“Plastic is fantastic” –  definitely  a catchy and convincing slogan when taken at face-value…. Plastic is cleverly designed to last so, with this in mind, why then do we use most plastic items only once and instantly throw them away, especially since there really is no “away” on planet Earth? Every piece of plastic that has ever been manufactured still exists in one form or another – either burnt into the atmosphere, sitting in landfill, floating in the ocean currents and rivers, or blemishing beautiful landscapes.

Photo supplied by Hayley McLellan of Rethink the Bag

The ever-present plastic shopping bag is wreaking daily devastation on our planet.  South Africans use approximately 8 billion of these bags annually. 96% of these bags end up in landfill where they can last up to 1000 years (absurd when you consider that the average plastic bag is used for only 20 minutes!) Being in landfill does not mean that the bags have been responsibly discarded. Their light weight ensures that they are easily carried away by the wind and this contributes to the large number of bags that are lost to the environment. Here they remain and continue to have harmful effects on natural systems.

Plastic shopping bags appear to be a modern day convenience yet, with little conscious effort, could easily become an obsolete item. We take this bag entirely for granted and, moreover, disregard the bigger picture of its overall impact. Why do we continue to manufacture, use and dispose of these bags when they are quite obviously detrimental to so much of life on Earth? Our association with this bag sadly seems to reflect our ‘state of mindlessness’ as a species. Looking around, it is easy and clear to see that South Africa has a sizeable problem with discarded litter. Banning the plastic bag could become a powerful educational tool for raising awareness of our excessive plastic consumption, littering in general and the responsible disposal of our personal garbage.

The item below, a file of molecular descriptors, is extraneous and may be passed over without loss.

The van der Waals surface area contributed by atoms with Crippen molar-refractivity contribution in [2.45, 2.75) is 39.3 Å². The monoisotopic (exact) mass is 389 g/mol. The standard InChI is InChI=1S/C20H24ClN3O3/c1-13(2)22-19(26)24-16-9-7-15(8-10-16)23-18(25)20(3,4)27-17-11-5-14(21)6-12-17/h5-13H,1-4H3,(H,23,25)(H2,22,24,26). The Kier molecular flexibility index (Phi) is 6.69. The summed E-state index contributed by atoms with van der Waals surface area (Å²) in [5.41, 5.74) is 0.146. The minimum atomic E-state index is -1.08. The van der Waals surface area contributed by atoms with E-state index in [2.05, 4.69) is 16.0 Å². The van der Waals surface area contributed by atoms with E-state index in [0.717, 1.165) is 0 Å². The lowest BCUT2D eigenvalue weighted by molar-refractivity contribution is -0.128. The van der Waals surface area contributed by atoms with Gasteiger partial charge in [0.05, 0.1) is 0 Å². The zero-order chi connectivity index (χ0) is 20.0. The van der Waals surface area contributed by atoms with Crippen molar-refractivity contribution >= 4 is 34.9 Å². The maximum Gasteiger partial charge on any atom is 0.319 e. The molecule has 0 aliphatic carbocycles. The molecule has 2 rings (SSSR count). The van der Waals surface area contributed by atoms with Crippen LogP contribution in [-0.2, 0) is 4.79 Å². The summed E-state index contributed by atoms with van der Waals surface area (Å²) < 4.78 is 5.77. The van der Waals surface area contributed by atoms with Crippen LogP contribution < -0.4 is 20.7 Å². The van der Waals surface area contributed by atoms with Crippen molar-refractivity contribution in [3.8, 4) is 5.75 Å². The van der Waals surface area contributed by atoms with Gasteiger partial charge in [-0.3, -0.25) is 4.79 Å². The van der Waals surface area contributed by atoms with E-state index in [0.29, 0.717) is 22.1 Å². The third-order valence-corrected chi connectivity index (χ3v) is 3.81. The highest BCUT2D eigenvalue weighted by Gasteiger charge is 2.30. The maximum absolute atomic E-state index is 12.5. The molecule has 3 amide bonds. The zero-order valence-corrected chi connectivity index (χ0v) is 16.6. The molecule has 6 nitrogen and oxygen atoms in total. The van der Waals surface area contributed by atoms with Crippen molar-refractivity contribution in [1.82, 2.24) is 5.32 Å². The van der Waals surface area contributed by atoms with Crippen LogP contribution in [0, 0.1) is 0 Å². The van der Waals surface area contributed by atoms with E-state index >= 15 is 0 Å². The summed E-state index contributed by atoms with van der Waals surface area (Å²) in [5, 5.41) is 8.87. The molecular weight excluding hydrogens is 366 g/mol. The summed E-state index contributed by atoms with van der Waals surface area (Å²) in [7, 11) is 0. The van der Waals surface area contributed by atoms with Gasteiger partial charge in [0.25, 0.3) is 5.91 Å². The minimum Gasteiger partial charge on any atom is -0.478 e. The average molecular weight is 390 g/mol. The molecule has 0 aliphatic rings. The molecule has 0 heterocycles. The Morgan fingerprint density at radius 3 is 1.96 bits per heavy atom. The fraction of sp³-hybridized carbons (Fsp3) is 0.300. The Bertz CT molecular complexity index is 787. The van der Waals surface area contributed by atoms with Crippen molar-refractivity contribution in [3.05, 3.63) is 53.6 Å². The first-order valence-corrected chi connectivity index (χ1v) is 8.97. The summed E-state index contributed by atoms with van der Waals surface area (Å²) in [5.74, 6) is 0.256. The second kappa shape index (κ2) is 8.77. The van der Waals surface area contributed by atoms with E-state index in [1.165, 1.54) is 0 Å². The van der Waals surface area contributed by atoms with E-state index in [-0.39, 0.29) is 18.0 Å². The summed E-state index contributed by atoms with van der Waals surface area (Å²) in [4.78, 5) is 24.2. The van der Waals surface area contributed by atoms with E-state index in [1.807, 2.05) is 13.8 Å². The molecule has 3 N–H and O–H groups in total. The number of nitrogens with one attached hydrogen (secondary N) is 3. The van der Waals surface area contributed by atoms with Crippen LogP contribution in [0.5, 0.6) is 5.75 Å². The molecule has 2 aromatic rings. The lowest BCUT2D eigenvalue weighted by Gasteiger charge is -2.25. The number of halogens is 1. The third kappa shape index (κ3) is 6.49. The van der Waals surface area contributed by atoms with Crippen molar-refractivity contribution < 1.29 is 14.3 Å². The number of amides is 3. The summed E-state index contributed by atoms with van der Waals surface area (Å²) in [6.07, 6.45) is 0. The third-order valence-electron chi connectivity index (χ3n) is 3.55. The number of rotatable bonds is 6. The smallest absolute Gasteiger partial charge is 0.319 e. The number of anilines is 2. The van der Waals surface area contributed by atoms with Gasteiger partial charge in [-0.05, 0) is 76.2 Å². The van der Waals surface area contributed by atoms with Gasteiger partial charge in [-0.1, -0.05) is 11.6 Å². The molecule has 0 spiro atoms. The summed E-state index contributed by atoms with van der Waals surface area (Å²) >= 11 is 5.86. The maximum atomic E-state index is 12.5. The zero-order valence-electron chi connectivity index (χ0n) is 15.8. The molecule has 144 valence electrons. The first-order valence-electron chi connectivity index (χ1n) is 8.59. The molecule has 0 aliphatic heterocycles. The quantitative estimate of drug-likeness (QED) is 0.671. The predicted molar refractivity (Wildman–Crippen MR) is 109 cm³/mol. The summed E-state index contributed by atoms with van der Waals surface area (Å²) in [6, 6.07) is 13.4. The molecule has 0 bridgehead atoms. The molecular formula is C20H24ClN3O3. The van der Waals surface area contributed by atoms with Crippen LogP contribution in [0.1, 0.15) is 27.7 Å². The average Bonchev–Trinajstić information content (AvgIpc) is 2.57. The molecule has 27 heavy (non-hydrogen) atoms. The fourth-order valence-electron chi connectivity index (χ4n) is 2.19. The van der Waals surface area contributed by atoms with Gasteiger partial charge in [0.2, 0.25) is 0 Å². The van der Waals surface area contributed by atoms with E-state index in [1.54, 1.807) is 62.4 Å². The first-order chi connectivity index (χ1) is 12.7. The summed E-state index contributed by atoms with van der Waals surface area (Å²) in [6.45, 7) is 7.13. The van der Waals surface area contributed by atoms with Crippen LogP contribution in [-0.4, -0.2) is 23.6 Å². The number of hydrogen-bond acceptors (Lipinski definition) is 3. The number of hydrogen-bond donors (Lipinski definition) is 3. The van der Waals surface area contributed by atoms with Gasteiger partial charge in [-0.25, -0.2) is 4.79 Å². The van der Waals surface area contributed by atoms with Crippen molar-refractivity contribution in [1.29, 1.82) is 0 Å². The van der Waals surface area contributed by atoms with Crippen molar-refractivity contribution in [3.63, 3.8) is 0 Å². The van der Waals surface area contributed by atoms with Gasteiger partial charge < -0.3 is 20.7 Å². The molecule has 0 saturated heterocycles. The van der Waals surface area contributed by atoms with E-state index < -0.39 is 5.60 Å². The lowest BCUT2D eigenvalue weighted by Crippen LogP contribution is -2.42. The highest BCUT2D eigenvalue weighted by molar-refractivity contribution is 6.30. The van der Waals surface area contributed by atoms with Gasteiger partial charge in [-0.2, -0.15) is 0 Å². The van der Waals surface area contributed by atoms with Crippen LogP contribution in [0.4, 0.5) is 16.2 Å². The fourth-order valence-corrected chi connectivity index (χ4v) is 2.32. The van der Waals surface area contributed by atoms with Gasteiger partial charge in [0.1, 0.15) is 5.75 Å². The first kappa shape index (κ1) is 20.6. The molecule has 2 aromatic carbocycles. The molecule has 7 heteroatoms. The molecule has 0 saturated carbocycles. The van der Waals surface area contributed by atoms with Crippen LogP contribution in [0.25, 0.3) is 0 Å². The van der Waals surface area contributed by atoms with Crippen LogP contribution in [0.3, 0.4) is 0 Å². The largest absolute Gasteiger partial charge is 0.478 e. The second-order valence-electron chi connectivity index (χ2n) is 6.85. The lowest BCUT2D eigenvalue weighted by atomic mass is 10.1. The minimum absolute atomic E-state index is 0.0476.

Photo supplied by Hayley McLellan of Rethink the Bag

I work for an incredible marine organization in Cape Town, The Two Oceans Aquarium. Rethink the Bag, or “RTB” as it has become affectionately known, has been adopted as an official Two Oceans Aquarium campaign.  Since the launch of the campaign in March 2011 the Aquarium’s behind the scenes workplace has been plastic bag free. This may sound astonishing, it’s also true. Staff members are not permitted to bring plastic shopping bags into the building and everyone embraced this with relative ease. Three years down the line and even some local Waterfront retailers have come to know our ruling and refrain from even offering uniformed Aquarium staff plastic bags! It’s brilliant how good news can spread, isn’t it?

Photo supplied by Hayley McLellan of Rethink the Bag

Encouragingly, the campaign has also been embraced by other organisations and companies. One that is definitely worth mentioning is the African Association of Zoos and Aquaria. Rethink the Bag was adopted as their official 2013-2015 conservation program and is currently being rolled out to all members in the animal care field throughout Africa, with some keen participation reported thus far.